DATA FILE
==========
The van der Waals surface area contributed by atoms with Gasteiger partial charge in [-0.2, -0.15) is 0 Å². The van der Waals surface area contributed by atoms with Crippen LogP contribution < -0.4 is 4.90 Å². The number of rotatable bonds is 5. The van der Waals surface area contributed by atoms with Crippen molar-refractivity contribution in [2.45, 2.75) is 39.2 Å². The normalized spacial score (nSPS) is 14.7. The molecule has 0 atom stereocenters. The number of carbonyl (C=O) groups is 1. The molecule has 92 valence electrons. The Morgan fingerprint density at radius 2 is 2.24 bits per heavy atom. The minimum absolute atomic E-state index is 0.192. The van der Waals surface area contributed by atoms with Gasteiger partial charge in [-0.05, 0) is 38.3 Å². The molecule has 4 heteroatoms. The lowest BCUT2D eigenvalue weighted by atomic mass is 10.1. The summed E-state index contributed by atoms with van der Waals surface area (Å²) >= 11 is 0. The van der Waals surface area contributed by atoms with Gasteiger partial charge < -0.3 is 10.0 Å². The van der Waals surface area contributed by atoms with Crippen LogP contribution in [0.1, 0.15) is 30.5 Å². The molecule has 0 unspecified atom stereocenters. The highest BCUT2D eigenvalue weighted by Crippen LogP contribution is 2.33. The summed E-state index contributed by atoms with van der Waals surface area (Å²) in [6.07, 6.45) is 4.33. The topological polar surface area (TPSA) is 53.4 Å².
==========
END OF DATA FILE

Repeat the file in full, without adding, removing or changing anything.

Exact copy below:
The van der Waals surface area contributed by atoms with Gasteiger partial charge in [-0.2, -0.15) is 0 Å². The van der Waals surface area contributed by atoms with Crippen LogP contribution < -0.4 is 4.90 Å². The number of rotatable bonds is 5. The van der Waals surface area contributed by atoms with Crippen molar-refractivity contribution in [2.45, 2.75) is 39.2 Å². The normalized spacial score (nSPS) is 14.7. The molecule has 0 atom stereocenters. The number of carbonyl (C=O) groups is 1. The molecule has 92 valence electrons. The Morgan fingerprint density at radius 2 is 2.24 bits per heavy atom. The minimum absolute atomic E-state index is 0.192. The van der Waals surface area contributed by atoms with Gasteiger partial charge in [-0.05, 0) is 38.3 Å². The molecule has 4 heteroatoms. The lowest BCUT2D eigenvalue weighted by atomic mass is 10.1. The summed E-state index contributed by atoms with van der Waals surface area (Å²) >= 11 is 0. The van der Waals surface area contributed by atoms with Gasteiger partial charge < -0.3 is 10.0 Å². The van der Waals surface area contributed by atoms with Crippen LogP contribution in [0.1, 0.15) is 30.5 Å². The molecule has 0 unspecified atom stereocenters. The highest BCUT2D eigenvalue weighted by Crippen LogP contribution is 2.33. The summed E-state index contributed by atoms with van der Waals surface area (Å²) in [6.07, 6.45) is 4.33. The topological polar surface area (TPSA) is 53.4 Å².